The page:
When most people are invited to interview at a law firm, they believe that they will be seriously considered for employment at a shop. Job candidates usually need to make significant preparations to interview at a firm, and may need to take time off from work, research a firm, and take other steps to prepare for an interview. Even though the vast majority of interviews are scheduled to determine if someone would be a good fit for a firm, law firms sometimes extend interview invitations even if candidates have a low chance of being hired. For a variety of reasons, law firms should refrain from extending so called “mercy interviews” to job candidates and should only invite people to interview at a shop if there is a real chance of the candidate being hired.
As mentioned in previous articles, there are a variety of reasons why a law firm will interview job candidates even if there is little chance a candidate will be hired. For instance, sometimes clients try to exert influence over a firm by asking that a connection be interviewed by a shop. In certain instances, such connected candidates may be hired, especially for summer jobs or positions that are not too consequential at firms.
If a firm is unable to hire connected candidates, they may extend an interview to the candidate to show that the firm is supposedly taking a candidate seriously, and to show a client that the firm is taking action based on a client’s request. When I was working in Biglaw, I am pretty sure I participated in a mercy interview after a client asked that a connected job candidate be interviewed, and the firm acceded to this request even though we dd not have any open positions. Sometimes, law firms will interview job candidates to show attorneys at other firms that they are taking their recommendations to interview a job candidate seriously. Indeed, I am pretty sure I was once interviewed even though I had little chance at being hired so that a firm could show to a partner at another shop that their input was valuable.
There are a variety of reasons why law firms sometimes justify such mercy interviews that do not have a real expectation of leading to a job offer. Some partners may say that all interviews are important since they allow job candidates to hone their interviewing skills. Indeed, it is true that interviewing well is an acquired skill and more interviews can lead to more success at interviewing. However, job candidates can practice interviewing rather than participating in an interview that they believe may be real.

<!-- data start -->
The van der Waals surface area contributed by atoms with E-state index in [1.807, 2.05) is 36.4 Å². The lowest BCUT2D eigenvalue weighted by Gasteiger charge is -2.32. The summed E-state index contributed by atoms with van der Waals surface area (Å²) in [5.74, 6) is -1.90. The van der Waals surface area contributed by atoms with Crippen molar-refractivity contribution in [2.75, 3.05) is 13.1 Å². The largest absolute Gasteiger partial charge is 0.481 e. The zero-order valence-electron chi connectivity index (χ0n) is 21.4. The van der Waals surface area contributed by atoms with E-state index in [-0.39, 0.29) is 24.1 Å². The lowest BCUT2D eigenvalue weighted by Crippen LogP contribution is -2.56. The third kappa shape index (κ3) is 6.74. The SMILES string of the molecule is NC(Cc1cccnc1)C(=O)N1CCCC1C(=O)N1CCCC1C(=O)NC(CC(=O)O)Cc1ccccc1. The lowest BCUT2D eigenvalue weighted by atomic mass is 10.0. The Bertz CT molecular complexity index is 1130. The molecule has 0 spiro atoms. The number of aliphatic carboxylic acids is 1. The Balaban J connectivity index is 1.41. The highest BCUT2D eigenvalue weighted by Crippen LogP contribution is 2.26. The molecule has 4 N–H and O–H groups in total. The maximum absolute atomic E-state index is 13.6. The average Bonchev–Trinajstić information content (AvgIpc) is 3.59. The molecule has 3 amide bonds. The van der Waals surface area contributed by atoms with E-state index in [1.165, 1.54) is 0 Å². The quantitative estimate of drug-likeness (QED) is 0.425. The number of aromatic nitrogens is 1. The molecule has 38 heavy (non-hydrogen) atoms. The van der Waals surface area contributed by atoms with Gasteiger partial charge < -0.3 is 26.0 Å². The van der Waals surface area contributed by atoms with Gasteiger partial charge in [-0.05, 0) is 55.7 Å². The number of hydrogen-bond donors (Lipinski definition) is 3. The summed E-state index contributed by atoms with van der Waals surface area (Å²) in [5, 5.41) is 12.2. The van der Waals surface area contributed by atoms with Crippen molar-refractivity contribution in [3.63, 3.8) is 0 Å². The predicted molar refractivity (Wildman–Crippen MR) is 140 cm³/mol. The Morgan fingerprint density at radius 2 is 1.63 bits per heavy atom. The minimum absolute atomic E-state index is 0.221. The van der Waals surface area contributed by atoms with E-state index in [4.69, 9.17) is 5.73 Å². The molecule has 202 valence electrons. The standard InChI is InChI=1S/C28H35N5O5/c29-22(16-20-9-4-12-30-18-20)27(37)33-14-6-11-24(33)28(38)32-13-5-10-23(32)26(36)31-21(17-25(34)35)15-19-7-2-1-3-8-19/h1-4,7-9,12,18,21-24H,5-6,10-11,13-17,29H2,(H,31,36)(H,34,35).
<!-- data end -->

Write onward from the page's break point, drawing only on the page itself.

Some might also say that interviewing for a job, even if there is not a bona fide chance that a job candidate will be hired, can help boost a job candidate’s morale. To a certain extent, this is true. As someone who has interviewed for work at various parts of my career, it felt good just to get an interview sometimes, even if there was little prospect to securing a job. In addition, people can sometimes use the fact that they got an interview to make it look like they are a hot commodity to other employers.
However, the horrible feeling of not getting a job far surpasses any benefit of securing an interview. Indeed, after I interviewed for a job that would be difficult to get and heard that I did not get the position, the negative feelings I experienced definitely made me take a few steps back in my job search. Even if law firms think they are doing a good deed by offering a mercy interview, they could actually be hurting a job seeker’s prospects, especially when such interviews might take attention away from more serious interviews.
It should be noted that none of the above analysis applies to so-called informational interviews, which are getting pretty common in the legal industry. From my experience, informational interviews are when a job candidate meets with a partner at a law firm and has a conversation about the law firm, the partner’s career, and the candidate’s aspirations. The job candidates get to ask the partner questions about the firm and the practice of law, and the partner gets to ask the candidate questions of the candidate so that if there is ever an open position, the candidate might be considered for the role. Since everyone goes into the informational interview process open about how there is no job on the table, and expectations are aligned, such interviews can be a solid way to learn about a firm and a job candidate.
All told, law firms may sometimes grant mercy interviews to job candidates, either because of office politics or compassion for the job candidate. However, outside of the informational interview context, it is usually best to refrain from offering mercy interviews.
Jordan Rothman is a partner of The Rothman Law Firm, a full-service New York and New Jersey law firm. He is also the founder of Student Debt Diaries, a website discussing how he paid off his student loans. You can reach Jordan through email at firstname.lastname@example.org.